Miles is a former hedge fund analyst who trades cash stocks, options, spread betting, and CFD.
What Is A Common Stock Offering?
Although there are more complicated forms of offerings including options, convertible notes etc., this article will stick to the basic common stock offering/dilution/placement. A stock offering is simply when a company decides it wants to raise some money in the public markets. The company will usually speak with several investment banks (underwriters in the deal), and issue more of their shares at a specific offering price.
Imagine you own 100% of a company, and you want to raise some money to service some debt interest payments, or build out a new technology. You could sell 5% of the ownership in your company at a specific price, that the banks' MBA "wizards" determine your company is valued at. This example is NOT an offering, but simply selling a stake in your business.
Say, however, your company has 10 shares mapping to 100% ownership (for simplicity), and you own 6 shares (so 60% majority stake). You could issue shares to double the share count to 20, and give yourself 12 shares total (so still 60%). But now an investor who owned a 1 share minority stake (10% previously) might be diluted to having 1 share now out of 20 (or 5%)! This example is exaggerated and simplified, but it gives you the overall picture.
A real-life, classic example of a serious stock offering was when Eduardo Saverin's ownership in Facebook was massively diluted, as shown in the movie, The Social Network. This link from Quora provides more context on how that happened.
What Happens to the Share Price During a Dilution/Offering?
Common sense would tell you that if you own a stock, and the company issues more shares without increasing your holdings, the share price goes down. But as with most things in the stock market, it's not that black and white. Below I detail different, recent examples of stock offerings and their consequences.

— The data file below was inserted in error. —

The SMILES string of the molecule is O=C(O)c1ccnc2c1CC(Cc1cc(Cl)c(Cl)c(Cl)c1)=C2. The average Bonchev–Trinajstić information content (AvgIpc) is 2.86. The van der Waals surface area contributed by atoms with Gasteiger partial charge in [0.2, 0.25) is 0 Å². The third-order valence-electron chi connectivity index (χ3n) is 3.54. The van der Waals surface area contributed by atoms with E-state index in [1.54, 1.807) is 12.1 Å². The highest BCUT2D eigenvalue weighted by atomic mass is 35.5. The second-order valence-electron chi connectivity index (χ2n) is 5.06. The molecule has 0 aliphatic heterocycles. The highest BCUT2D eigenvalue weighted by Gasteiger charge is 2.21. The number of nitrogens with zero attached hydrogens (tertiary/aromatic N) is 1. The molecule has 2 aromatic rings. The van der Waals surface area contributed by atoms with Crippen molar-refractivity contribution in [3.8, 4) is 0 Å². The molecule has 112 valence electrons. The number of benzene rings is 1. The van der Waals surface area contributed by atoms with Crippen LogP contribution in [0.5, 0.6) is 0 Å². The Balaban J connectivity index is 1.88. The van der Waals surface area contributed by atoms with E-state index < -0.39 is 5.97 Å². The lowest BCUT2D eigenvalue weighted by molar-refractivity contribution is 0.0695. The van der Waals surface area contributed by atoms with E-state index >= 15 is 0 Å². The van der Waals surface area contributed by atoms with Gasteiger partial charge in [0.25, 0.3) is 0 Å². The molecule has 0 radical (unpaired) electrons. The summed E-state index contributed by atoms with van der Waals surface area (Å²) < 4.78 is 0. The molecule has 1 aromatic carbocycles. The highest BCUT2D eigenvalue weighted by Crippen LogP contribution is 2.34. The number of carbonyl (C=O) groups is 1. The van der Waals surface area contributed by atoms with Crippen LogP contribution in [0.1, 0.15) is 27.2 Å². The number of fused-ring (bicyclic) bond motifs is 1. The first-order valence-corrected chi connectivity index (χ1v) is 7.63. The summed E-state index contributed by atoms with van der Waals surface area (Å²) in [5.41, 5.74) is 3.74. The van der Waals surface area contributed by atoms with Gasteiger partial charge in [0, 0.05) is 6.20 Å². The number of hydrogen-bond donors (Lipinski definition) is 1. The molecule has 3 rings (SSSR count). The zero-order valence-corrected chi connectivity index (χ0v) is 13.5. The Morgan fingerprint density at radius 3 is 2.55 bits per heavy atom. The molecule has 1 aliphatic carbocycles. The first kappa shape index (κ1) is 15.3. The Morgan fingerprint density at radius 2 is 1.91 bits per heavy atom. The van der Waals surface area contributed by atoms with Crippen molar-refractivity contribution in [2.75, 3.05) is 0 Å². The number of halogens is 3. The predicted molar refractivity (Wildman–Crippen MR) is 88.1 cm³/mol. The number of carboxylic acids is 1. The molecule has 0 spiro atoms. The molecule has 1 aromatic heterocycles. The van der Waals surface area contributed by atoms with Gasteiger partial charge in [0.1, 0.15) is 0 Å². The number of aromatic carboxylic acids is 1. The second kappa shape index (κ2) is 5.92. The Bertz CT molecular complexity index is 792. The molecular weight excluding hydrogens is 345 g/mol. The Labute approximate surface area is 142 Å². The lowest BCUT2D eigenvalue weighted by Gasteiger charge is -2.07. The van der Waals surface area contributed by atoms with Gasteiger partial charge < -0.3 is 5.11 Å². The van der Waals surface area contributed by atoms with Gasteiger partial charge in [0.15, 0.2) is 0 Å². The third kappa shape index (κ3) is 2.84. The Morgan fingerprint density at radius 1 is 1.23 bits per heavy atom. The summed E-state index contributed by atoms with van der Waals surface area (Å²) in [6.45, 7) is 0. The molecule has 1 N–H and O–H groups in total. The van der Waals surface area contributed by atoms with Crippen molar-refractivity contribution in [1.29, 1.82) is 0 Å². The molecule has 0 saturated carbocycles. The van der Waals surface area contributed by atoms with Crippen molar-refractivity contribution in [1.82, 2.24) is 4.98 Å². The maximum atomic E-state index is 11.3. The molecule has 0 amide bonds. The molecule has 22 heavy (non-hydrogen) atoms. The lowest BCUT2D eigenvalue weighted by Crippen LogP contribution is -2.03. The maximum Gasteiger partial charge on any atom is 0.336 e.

DRYS - A Toxic Diluter
DryShips Inc. (since delisted), in my opinion, is a classic example of a toxic diluter. They use marketing and investor speculation to increase their share price and hence valuation, allowing them to issue shares at a high price, bring in cash to management and destroy investor value.
When a company does this often enough, their share price gets too low to meet minimum exchange listing price requirements, so they have to do a reverse-split. This means say cutting the share count in half, hence doubling the price. So if you held 2 shares at $5, after a 2:1 reverse-split, you would own 1 share at $10.
Because a reverse-split doesn't affect shareholder value explicitly (but it would obviously affect the price chart), the historical price chart needs to be "back-adjusted" for this corporate action. This is why the historical price for DRYS looks so crazy, because reverse-split adjustments result in multiplying the past time series by the factor the split was completed at.
The price chart for DRYS below is emblematic of a toxic dilutor, which you now can easily spot! However note - THIS DOESN'T MEAN THIS STOCK IS A GOOD SHORT! Assuming you could find shares to short anyway, you would pay a very high daily borrow rate. Furthermore, because of all the short interest, this stock had an epic short squeeze from around $4 to $102 dollars in several days back in 2016.
DRYS Adjusted Historical Price Chart
PSTV - When Dilution Is A Killer